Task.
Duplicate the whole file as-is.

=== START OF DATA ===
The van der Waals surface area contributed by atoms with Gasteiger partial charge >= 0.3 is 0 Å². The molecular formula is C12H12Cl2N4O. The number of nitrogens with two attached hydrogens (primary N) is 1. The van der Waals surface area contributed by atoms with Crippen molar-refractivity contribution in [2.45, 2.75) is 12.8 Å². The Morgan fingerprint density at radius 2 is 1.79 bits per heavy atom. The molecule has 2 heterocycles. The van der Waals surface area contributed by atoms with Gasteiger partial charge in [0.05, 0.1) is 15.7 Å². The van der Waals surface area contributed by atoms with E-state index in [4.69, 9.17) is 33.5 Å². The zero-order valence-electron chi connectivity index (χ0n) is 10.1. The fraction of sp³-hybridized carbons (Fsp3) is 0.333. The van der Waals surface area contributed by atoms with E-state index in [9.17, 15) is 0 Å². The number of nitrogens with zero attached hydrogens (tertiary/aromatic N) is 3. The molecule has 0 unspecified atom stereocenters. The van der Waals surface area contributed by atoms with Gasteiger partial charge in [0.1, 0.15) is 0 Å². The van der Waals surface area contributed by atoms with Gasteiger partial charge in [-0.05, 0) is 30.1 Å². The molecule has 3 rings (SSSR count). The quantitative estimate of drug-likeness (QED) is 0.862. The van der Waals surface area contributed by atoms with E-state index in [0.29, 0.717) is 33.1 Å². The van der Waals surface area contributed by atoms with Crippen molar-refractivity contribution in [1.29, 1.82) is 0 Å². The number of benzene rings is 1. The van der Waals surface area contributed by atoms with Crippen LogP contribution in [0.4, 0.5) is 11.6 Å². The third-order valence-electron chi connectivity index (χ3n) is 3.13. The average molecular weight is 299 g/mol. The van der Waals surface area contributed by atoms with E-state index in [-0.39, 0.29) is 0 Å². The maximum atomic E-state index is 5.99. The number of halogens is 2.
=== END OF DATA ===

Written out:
The van der Waals surface area contributed by atoms with Gasteiger partial charge >= 0.3 is 0 Å². The molecular formula is C12H12Cl2N4O. The number of nitrogens with two attached hydrogens (primary N) is 1. The van der Waals surface area contributed by atoms with Crippen molar-refractivity contribution in [2.45, 2.75) is 12.8 Å². The Morgan fingerprint density at radius 2 is 1.79 bits per heavy atom. The molecule has 2 heterocycles. The van der Waals surface area contributed by atoms with Gasteiger partial charge in [0.05, 0.1) is 15.7 Å². The van der Waals surface area contributed by atoms with E-state index in [4.69, 9.17) is 33.5 Å². The zero-order valence-electron chi connectivity index (χ0n) is 10.1. The fraction of sp³-hybridized carbons (Fsp3) is 0.333. The van der Waals surface area contributed by atoms with E-state index in [9.17, 15) is 0 Å². The number of nitrogens with zero attached hydrogens (tertiary/aromatic N) is 3. The molecule has 0 unspecified atom stereocenters. The van der Waals surface area contributed by atoms with Gasteiger partial charge in [0.1, 0.15) is 0 Å². The van der Waals surface area contributed by atoms with Gasteiger partial charge in [-0.05, 0) is 30.1 Å². The molecule has 3 rings (SSSR count). The quantitative estimate of drug-likeness (QED) is 0.862. The van der Waals surface area contributed by atoms with E-state index in [0.29, 0.717) is 33.1 Å². The van der Waals surface area contributed by atoms with Crippen molar-refractivity contribution in [1.29, 1.82) is 0 Å². The number of benzene rings is 1. The van der Waals surface area contributed by atoms with Crippen LogP contribution in [0.4, 0.5) is 11.6 Å². The third-order valence-electron chi connectivity index (χ3n) is 3.13. The average molecular weight is 299 g/mol. The van der Waals surface area contributed by atoms with E-state index in [-0.39, 0.29) is 0 Å². The maximum atomic E-state index is 5.99. The number of halogens is 2.